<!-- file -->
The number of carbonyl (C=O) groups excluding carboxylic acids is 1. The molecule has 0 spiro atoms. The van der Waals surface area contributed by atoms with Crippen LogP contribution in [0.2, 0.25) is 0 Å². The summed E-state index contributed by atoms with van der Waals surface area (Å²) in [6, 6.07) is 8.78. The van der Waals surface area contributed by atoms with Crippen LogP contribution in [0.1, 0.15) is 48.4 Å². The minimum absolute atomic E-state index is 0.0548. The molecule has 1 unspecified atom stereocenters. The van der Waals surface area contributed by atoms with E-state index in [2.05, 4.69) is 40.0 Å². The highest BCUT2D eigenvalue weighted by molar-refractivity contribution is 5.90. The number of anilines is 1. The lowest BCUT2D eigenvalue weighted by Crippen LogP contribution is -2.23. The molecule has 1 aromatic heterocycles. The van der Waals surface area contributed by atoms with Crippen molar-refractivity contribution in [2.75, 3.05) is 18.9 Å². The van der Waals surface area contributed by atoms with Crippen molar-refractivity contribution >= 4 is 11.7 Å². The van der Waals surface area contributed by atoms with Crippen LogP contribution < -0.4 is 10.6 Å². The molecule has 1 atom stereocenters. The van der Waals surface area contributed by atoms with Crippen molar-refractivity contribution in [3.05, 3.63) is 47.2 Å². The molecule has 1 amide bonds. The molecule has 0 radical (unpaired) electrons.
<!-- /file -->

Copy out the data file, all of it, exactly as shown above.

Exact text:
The number of carbonyl (C=O) groups excluding carboxylic acids is 1. The molecule has 0 spiro atoms. The van der Waals surface area contributed by atoms with Crippen LogP contribution in [0.2, 0.25) is 0 Å². The summed E-state index contributed by atoms with van der Waals surface area (Å²) in [6, 6.07) is 8.78. The van der Waals surface area contributed by atoms with Crippen LogP contribution in [0.1, 0.15) is 48.4 Å². The minimum absolute atomic E-state index is 0.0548. The molecule has 1 unspecified atom stereocenters. The van der Waals surface area contributed by atoms with E-state index in [2.05, 4.69) is 40.0 Å². The highest BCUT2D eigenvalue weighted by molar-refractivity contribution is 5.90. The number of anilines is 1. The lowest BCUT2D eigenvalue weighted by Crippen LogP contribution is -2.23. The molecule has 1 aromatic heterocycles. The van der Waals surface area contributed by atoms with Crippen molar-refractivity contribution in [2.75, 3.05) is 18.9 Å². The van der Waals surface area contributed by atoms with Crippen molar-refractivity contribution >= 4 is 11.7 Å². The van der Waals surface area contributed by atoms with Crippen LogP contribution < -0.4 is 10.6 Å². The molecule has 1 atom stereocenters. The van der Waals surface area contributed by atoms with Crippen molar-refractivity contribution in [3.05, 3.63) is 47.2 Å². The molecule has 1 amide bonds. The molecule has 0 radical (unpaired) electrons.